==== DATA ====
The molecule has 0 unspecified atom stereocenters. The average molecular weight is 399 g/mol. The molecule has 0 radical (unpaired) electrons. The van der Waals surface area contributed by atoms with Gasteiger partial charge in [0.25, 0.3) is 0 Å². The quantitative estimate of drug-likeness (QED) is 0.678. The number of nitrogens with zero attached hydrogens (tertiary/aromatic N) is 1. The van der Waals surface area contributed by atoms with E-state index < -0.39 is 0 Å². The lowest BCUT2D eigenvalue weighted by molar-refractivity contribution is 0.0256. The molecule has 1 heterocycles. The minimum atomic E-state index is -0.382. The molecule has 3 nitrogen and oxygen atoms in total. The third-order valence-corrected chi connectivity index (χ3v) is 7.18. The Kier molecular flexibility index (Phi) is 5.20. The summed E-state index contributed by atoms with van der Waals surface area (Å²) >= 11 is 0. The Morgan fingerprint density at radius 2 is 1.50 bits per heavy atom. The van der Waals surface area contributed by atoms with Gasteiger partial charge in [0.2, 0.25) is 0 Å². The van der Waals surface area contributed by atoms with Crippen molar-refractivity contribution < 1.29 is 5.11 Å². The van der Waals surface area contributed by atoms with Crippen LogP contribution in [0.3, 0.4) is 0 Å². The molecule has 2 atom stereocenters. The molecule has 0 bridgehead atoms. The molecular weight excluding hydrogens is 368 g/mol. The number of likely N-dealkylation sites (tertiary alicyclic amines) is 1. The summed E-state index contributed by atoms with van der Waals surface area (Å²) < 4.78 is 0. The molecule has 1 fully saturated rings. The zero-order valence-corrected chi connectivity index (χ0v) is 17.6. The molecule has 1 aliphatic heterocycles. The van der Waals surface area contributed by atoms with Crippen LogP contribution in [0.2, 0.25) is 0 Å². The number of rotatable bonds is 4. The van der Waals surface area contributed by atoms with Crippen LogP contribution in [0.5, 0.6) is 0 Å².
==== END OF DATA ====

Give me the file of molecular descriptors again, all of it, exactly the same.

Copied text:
The molecule has 0 unspecified atom stereocenters. The average molecular weight is 399 g/mol. The molecule has 0 radical (unpaired) electrons. The van der Waals surface area contributed by atoms with Gasteiger partial charge in [0.25, 0.3) is 0 Å². The quantitative estimate of drug-likeness (QED) is 0.678. The number of nitrogens with zero attached hydrogens (tertiary/aromatic N) is 1. The van der Waals surface area contributed by atoms with E-state index < -0.39 is 0 Å². The lowest BCUT2D eigenvalue weighted by molar-refractivity contribution is 0.0256. The molecule has 1 heterocycles. The minimum atomic E-state index is -0.382. The molecule has 3 nitrogen and oxygen atoms in total. The third-order valence-corrected chi connectivity index (χ3v) is 7.18. The Kier molecular flexibility index (Phi) is 5.20. The summed E-state index contributed by atoms with van der Waals surface area (Å²) >= 11 is 0. The Morgan fingerprint density at radius 2 is 1.50 bits per heavy atom. The van der Waals surface area contributed by atoms with Gasteiger partial charge in [0.2, 0.25) is 0 Å². The van der Waals surface area contributed by atoms with Crippen molar-refractivity contribution < 1.29 is 5.11 Å². The van der Waals surface area contributed by atoms with Crippen LogP contribution in [0.3, 0.4) is 0 Å². The molecule has 2 atom stereocenters. The molecule has 0 bridgehead atoms. The molecular weight excluding hydrogens is 368 g/mol. The number of likely N-dealkylation sites (tertiary alicyclic amines) is 1. The summed E-state index contributed by atoms with van der Waals surface area (Å²) < 4.78 is 0. The molecule has 1 fully saturated rings. The zero-order valence-corrected chi connectivity index (χ0v) is 17.6. The molecule has 1 aliphatic heterocycles. The van der Waals surface area contributed by atoms with Crippen LogP contribution in [0.2, 0.25) is 0 Å². The number of rotatable bonds is 4. The van der Waals surface area contributed by atoms with Crippen LogP contribution in [0.5, 0.6) is 0 Å².